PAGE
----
At the upcoming national gathering of NWTRCC at Earlham College in Richmond, Indiana, I’m going to be presenting a summary of the history of war tax resistance in the Society of Friends (Quakers).
Today I’m going to try to coalesce some of the notes I’ve assembled about how the Quaker practice of war tax resistance began to reemerge after the Great Forgetting period.
The Thaw ()
In the Great Forgetting period, Quakers endeavored to overlook that war tax resistance had been an important part of putting the Quaker peace testimony into practice.
But during World War Ⅱ and the opening decade of the Cold War, a largely Christian pacifist war tax resistance movement began to coalesce, which included Quakers, but the most prominent members of which belonged to other denominations. This movement set the stage for the coming renaissance of war tax resistance in the Society of Friends.
A few of the earliest tax resisters of this period were Quakers. I’ve already mentioned Mary Stone McDowell, who carried on her resistance from the World War Ⅰ period (the only such example I’m aware of). There was also Arthur Evans, who was resisting perhaps as early as 1943, making him one of the earliest adopters of war tax resistance in this Thaw period.
But institutionally, the Society of Friends still had little interest in the subject. In the American Friends Service Committee, a major voice of the practical side of the Quaker peace testimony, put out an influential booklet: Speak Truth to Power: A Quaker Search for an Alternative to Violence. It mentions war tax resistance only once, and in an 18th century historical overview context, not as an example of a contemporary method of speaking truth to power in search of alternatives to violence. This is in spite of the fact that the committee that produced the booklet included among its members the war tax resisters A.J. Muste and Milton Mayer.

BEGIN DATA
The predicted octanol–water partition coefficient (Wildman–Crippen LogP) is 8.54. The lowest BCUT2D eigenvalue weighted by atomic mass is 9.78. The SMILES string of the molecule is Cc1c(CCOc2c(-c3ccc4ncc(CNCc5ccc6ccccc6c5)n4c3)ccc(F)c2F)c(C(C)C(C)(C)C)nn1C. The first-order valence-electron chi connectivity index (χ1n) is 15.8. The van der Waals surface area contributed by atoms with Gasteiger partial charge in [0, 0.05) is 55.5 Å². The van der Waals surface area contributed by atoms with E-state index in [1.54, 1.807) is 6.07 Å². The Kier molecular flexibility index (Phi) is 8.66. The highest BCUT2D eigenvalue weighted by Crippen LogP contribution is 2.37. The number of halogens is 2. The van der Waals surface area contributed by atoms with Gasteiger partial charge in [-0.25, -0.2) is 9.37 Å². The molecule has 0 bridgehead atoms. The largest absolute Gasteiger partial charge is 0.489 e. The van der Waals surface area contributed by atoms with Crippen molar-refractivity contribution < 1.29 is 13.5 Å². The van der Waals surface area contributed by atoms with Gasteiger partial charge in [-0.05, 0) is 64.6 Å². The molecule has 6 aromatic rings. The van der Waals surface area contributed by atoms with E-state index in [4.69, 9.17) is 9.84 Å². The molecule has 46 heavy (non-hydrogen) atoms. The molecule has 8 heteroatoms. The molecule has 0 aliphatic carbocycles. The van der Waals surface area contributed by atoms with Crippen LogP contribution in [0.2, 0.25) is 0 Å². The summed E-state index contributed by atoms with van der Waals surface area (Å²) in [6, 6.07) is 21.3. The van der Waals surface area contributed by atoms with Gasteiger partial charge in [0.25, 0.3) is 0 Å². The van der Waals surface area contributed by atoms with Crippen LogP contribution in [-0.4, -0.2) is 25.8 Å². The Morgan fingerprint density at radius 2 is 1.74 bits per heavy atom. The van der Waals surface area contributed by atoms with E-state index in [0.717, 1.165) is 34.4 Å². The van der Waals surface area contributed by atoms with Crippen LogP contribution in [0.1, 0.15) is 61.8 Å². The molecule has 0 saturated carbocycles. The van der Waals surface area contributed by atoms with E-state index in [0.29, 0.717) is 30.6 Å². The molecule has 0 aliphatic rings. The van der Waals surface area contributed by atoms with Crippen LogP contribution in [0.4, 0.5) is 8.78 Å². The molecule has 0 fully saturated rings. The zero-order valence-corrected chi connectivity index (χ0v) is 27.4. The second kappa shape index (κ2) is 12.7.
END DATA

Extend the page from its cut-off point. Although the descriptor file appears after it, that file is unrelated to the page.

Instead, the leadership in advocating for war tax resistance and in organizing the fledgling modern war tax resistance movement largely came from outside the Society of Friends. Some of the more prominent war tax resistance promoters in this important period were Dorothy Day (Catholic) & Ammon Hennacy (often Catholic), A.J. Muste (sometimes-Quaker, but bounced around a lot), Maurice McCrackin (Presbyterian), Ernest Bromley (Methodist, later a Quaker), Ralph DiGia (not religious as far as I could tell), and Milton Mayer (Jewish, later a Quaker).
The work of this emerging group of resisters helped to encourage the remaining Quaker war tax resisters and to remind Quakers that war tax resistance wasn’t only something of the legendary past but was an available testimony to them in the present. The thaw in the Society of Friends had begun.
One of the first examples of this thaw was a particularly dramatic one. When four Quaker conscientious objectors in the United States were put on trial for evading the Korean War draft, the judge told them: “If you are not willing to defend this country, you should leave.” They took that advice seriously, and began to look for an alternative. They chose Costa Rica, a country that had abolished its standing army in . “We wanted to be free of paying taxes in a war economy,” recalls Marvin Rockwell, one of the emigrants. Seven Quaker families left the U.S. to found the community of Monteverde, Costa Rica, in . Rockwell later told a Friends Journal reporter: “I do not feel bad at all paying taxes in Costa Rica. The largest item in the tax budget is for education.”